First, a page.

The Morning Report
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Wednesday, July 9, 2008 | Having already established itself as a hub for the burgeoning field of biotechnology, San Diego is now poised to become a prime player in the growing global market of nanotechnology — the emerging body of small-scale science that researchers predict will revolutionize the medical world.
For example, in bulk, gold is a good conductor of heat and electricity. Nanoparticles of gold, on the other hand, can be structured to absorb light and turn it into heat. The heat created by the tiny morsels of gold can perform like a miniature thermal scalpel, able to kill cancer cells in the body.
Cut strips of aluminum small enough it requires a microscope to see them and the pieces can explode, leading some researchers to consider adding nano-aluminium to rocket fuel.
Researchers at the University of California, San Diego, Moores Cancer Center are developing molecule-sized bits, technically called nanoparticles, to target specific cancer cells while avoiding healthy ones. Unlike conventional chemotherapy, the treatment could leave healthy tissue unscathed because the minute particles will carry a small molecule that can attach itself, and its drug dose, only to blood vessels that feed the tumors.
In another laboratory at UCSD, chemist Michael Sailor and a diverse team of researchers used nanotechnology to develop “smart dust,” silicon flakes that can detect chemicals and biological toxins in the air.
The researchers were developing small chemical sensors from silicon wafers — the element computer chips are made from — and scientists became frustrated by tiny flakes that kept chipping off.
But then, one of the researchers became intrigued with the glittery flakes and realized that they could be engineered to reflect different colors of light when exposed to particular chemicals, such as a pollutant, toxin or explosive — a boon for agencies needing an advantage in the field of biological warfare. They dubbed the flakes, which turn from red to green when they encounter the chemical they have been engineered to find, smart dust. The technology is under development by a private company and is expected to be market-ready within two years.
Substances behave uniquely at the nanoscale because that’s where the essential properties of matter are determined. Arrange calcium carbonate molecules in a jagged pattern, for instance, and you get crumbly chalk. Stack the same molecules like tiles, and they help form the layers of the tough shell of an abalone.
Sailor, who is also involved in other nanotechnology research, compared the science to the invention of plastic, which transformed everything from kitchen appliances and food containers to housing construction and medical safety.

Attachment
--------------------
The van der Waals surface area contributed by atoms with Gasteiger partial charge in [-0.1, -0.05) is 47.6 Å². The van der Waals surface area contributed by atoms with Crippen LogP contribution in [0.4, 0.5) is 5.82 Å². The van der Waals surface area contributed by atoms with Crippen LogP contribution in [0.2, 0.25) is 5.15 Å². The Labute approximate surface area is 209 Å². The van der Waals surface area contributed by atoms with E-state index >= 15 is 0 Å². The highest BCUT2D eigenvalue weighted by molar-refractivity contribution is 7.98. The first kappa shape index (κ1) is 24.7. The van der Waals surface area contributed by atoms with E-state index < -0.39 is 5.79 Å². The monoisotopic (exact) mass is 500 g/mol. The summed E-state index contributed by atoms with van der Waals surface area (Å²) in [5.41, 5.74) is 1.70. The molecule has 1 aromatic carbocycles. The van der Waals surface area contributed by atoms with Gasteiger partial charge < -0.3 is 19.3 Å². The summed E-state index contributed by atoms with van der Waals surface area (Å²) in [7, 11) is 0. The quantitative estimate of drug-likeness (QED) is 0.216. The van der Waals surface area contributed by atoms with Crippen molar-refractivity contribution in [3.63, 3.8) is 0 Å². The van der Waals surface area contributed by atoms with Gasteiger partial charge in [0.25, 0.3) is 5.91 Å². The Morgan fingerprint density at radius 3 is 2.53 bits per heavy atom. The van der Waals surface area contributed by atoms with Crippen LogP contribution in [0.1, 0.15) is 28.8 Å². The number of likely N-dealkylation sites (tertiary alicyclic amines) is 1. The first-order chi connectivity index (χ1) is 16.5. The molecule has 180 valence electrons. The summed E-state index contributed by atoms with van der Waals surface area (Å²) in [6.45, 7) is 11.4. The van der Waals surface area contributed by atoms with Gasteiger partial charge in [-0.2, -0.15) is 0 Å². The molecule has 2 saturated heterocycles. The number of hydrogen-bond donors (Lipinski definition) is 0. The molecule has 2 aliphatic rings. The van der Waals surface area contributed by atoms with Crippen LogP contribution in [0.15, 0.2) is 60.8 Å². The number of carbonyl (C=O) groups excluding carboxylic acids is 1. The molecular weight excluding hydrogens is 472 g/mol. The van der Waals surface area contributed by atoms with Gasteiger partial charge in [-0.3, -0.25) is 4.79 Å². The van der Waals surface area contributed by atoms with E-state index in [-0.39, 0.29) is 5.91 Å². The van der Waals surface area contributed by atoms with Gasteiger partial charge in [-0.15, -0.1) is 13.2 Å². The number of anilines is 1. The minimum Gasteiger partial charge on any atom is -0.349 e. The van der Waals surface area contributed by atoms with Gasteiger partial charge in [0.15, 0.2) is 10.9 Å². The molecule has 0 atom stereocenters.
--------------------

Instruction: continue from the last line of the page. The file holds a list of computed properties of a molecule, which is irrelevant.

“It’s going to be everywhere,” he said. “It’ll be in all the clothes we wear, make-up we use, even the air we breathe.”
While nanotechnology is promising in the medical field because it has given rise to devices with the ability to move easily through the body and interact with specific cells, it has also triggered fears, some more realistic than others, about unintended consequences and new hazards.
It’s possible that some particles manufactured at such tiny scales could prove harmful to human health if handled improperly. If inhaled, the tiny slivers of particles can move fast and deeply penetrate and clog the lungs, heart and other body parts.
“We’re dealing with [particles] so small they can pass through the membranes of cells,” Sailor said. “There are potential hazards people have to assess before subjecting the public to something.”
Other fears are more hype than reality. One of best examples of the worst-case scenarios people fear can be found on the pages of Michael Crichton’s 2002 novel “Prey.” The book is the tale of unchecked nanotechnology and irresponsible science as self-replicating “nano-machines” multiply uncontrollably and overwhelm the human race.
“It’s a clever and novel concept,” Sailor said of the fiction. “It’s a bit far-fetched and we’re certainly not at that stage yet. But it’s a cautionary tale.”
Still, nanotechnology has become a booming industry. Researchers and scientists at an international biotechnology conference held in San Diego last month predicted that in less than a decade, at least half of all new products will stem from nanotechnology. The National Science Foundation estimates that the nanotechnology market will be worth a trillion dollars by 2015. Along with San Diego, other up-and-coming regions include the San Francisco Bay area and Boston. Abroad, Asian and European companies are also scrambling to get a piece of the economic action, according to the foundation.
Hundreds of products on store shelves, including stain-resistant clothing, advanced microchips and clear sunscreens, already incorporate the technology. Nanopants, available at the Gap, are made from fibers treated with a customized nanopolymer. If liquid is spilled on them, it rolls right off without being absorbed. Carbon nanotubes have a light, yet stiff composition and have been used to strengthen tennis rackets, bicycle handlebars and golf-club shafts.